Richard Hercock: No need for inside track when betting on clubs to go down

Leicester manager Nigel Pearson.

Leicester manager Nigel Pearson.

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A builder I know was interested to know all about my job when he knew I worked in the sports department.

I think he was expecting all sorts of exciting stories, like attending the Beckham wedding, or rubbing shoulders with the rich and famous.

Unfortunately, the closest I get to celebrities are their numbers in my phone book.

Don’t get me wrong, I love being a sports journalist, or as my wife likes to refer to it as “getting paid to watch sport”. Something she knows I would do for free every day of the week.

But this builder seemed to think I would get the inside scoop on stories which might earn him a few quid at the bookmakers, like who the next Premier League manager to get the sack will be.

Now, I don’t know if it will be Arsene Wenger or Nigel Pearson, but if he had asked me who I thought would be relegated from the Premier League come May then I could have given him a reasonable shout.

I would not even have to look at the current Premier League table to tell him which three clubs will get the chop.

I would just look at the final Championship table from last season, and point to the three clubs who got promoted as the ones to come straight back down.

It is not rocket science, but it is a strategy well-served in recent years.

Of the three clubs, Leicester City, QPR and Burnley, all of them sit in the bottom four of the Premier League this morning.

The club who are threatening my prediction is Hull City, and even though the Tigers face a difficult game with Chelsea this afternoon, I believe Steve Bruce has enough quality in his squad to finish fourth from bottom, at least.

None of the three clubs promoted last season were world-beaters, and came from a Championship where everyone was capable, and did so on numerous weekends, of beating each other depending on which way the wind was vlowing.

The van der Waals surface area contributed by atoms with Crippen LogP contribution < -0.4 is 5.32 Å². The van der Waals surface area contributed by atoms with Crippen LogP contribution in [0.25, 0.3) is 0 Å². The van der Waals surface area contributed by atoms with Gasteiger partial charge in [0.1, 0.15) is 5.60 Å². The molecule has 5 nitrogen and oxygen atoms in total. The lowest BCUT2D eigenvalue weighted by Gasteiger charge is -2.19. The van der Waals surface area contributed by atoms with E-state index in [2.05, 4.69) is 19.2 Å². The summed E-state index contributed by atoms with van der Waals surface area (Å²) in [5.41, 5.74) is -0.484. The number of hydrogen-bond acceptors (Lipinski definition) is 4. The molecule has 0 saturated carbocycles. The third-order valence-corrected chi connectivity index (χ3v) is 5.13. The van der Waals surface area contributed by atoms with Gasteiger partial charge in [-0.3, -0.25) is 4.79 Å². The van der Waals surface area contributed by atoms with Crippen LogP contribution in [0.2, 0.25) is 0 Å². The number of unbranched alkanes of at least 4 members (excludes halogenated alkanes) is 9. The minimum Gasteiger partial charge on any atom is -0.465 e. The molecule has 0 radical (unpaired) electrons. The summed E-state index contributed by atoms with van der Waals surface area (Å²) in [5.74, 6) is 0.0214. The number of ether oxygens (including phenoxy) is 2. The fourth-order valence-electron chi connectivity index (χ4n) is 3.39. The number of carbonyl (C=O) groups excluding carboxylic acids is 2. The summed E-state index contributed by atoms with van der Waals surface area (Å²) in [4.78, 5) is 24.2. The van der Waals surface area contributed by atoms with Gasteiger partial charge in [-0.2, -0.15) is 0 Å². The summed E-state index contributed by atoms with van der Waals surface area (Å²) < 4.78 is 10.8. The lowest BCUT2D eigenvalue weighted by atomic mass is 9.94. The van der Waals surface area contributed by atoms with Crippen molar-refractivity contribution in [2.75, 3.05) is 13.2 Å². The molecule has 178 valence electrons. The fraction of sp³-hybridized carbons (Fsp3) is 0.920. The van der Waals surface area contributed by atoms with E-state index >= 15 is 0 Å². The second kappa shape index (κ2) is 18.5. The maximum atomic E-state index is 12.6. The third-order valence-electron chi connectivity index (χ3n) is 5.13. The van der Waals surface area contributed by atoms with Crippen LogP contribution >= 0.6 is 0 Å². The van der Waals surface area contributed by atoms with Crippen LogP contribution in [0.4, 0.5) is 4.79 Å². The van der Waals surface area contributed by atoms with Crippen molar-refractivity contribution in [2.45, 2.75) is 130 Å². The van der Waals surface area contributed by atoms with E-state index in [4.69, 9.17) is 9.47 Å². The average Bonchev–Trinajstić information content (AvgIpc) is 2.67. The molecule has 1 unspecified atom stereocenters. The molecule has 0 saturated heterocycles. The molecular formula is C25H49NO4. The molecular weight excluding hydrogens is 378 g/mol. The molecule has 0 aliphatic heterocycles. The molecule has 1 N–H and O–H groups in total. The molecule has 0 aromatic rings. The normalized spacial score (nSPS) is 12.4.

Burnley were the best team but relied too much on their front two of Sam Vokes and Danny Ings.

The Foxes were well-organised under Pearson, but never stood out as a team which would excel in the top flight. Rangers were only there because they got lucky in the play-offs against a Derby County side who had enough exciting young talent to suggest they could emerge as something special.

We have been told the gap between the Premier League and Championship is growing financially, and I believe this is evidence of this. Gone are the days when a club like Leeds United could be promoted one season, and win the title the next. Money talks, and the elite like Chelsea, Manchester City, Manchester United, Arsenal and Liverpool will not release that power.

Southampton are probably the best model of success. Invest in your youth system, bring in teenagers to the first team, and develop a team which has potential. The Saints achieved it, Derby are looking to do something similar, and it is the only way forward for Championship sides aspiring of better things.

As for the next Premier League manager to get the boot? I told my builder mate...

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